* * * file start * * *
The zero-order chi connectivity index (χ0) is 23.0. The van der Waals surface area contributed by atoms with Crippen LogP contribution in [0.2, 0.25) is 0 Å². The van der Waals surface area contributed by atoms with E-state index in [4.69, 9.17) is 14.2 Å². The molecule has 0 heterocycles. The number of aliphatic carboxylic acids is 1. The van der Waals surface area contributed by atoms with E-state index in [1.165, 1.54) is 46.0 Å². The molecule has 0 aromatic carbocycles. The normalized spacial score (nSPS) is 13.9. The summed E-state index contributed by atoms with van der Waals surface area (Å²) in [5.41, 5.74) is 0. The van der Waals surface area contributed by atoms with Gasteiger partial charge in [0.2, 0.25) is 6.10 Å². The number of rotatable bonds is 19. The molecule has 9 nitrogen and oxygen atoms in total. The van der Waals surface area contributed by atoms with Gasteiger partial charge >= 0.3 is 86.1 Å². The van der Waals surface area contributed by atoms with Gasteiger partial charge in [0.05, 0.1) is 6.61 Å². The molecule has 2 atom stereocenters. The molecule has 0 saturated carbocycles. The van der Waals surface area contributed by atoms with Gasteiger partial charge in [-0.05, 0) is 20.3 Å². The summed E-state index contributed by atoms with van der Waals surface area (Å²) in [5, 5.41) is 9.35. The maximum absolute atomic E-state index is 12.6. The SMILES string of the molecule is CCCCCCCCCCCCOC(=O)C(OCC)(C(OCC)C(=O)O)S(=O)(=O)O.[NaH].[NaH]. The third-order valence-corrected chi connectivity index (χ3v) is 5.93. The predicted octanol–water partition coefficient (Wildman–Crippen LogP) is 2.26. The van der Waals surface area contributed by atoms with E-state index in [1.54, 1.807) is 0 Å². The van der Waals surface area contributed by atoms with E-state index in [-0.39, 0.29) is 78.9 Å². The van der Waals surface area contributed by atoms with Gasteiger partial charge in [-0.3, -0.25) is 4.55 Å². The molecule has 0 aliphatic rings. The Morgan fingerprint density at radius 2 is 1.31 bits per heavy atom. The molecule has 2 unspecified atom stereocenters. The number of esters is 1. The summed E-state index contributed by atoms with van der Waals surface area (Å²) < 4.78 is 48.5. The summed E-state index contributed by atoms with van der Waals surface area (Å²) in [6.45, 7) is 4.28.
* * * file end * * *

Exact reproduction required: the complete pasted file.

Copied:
The zero-order chi connectivity index (χ0) is 23.0. The van der Waals surface area contributed by atoms with Crippen LogP contribution in [0.2, 0.25) is 0 Å². The van der Waals surface area contributed by atoms with E-state index in [4.69, 9.17) is 14.2 Å². The molecule has 0 heterocycles. The number of aliphatic carboxylic acids is 1. The van der Waals surface area contributed by atoms with E-state index in [1.165, 1.54) is 46.0 Å². The molecule has 0 aromatic carbocycles. The normalized spacial score (nSPS) is 13.9. The summed E-state index contributed by atoms with van der Waals surface area (Å²) in [5.41, 5.74) is 0. The van der Waals surface area contributed by atoms with Gasteiger partial charge in [0.2, 0.25) is 6.10 Å². The number of rotatable bonds is 19. The molecule has 9 nitrogen and oxygen atoms in total. The van der Waals surface area contributed by atoms with Gasteiger partial charge >= 0.3 is 86.1 Å². The van der Waals surface area contributed by atoms with Gasteiger partial charge in [0.05, 0.1) is 6.61 Å². The molecule has 2 atom stereocenters. The molecule has 0 saturated carbocycles. The van der Waals surface area contributed by atoms with Gasteiger partial charge in [-0.05, 0) is 20.3 Å². The summed E-state index contributed by atoms with van der Waals surface area (Å²) in [5, 5.41) is 9.35. The maximum absolute atomic E-state index is 12.6. The SMILES string of the molecule is CCCCCCCCCCCCOC(=O)C(OCC)(C(OCC)C(=O)O)S(=O)(=O)O.[NaH].[NaH]. The third-order valence-corrected chi connectivity index (χ3v) is 5.93. The predicted octanol–water partition coefficient (Wildman–Crippen LogP) is 2.26. The van der Waals surface area contributed by atoms with E-state index in [1.54, 1.807) is 0 Å². The van der Waals surface area contributed by atoms with E-state index in [-0.39, 0.29) is 78.9 Å². The van der Waals surface area contributed by atoms with Gasteiger partial charge in [-0.3, -0.25) is 4.55 Å². The molecule has 0 aliphatic rings. The Morgan fingerprint density at radius 2 is 1.31 bits per heavy atom. The molecule has 2 unspecified atom stereocenters. The number of esters is 1. The summed E-state index contributed by atoms with van der Waals surface area (Å²) < 4.78 is 48.5. The summed E-state index contributed by atoms with van der Waals surface area (Å²) in [6.45, 7) is 4.28.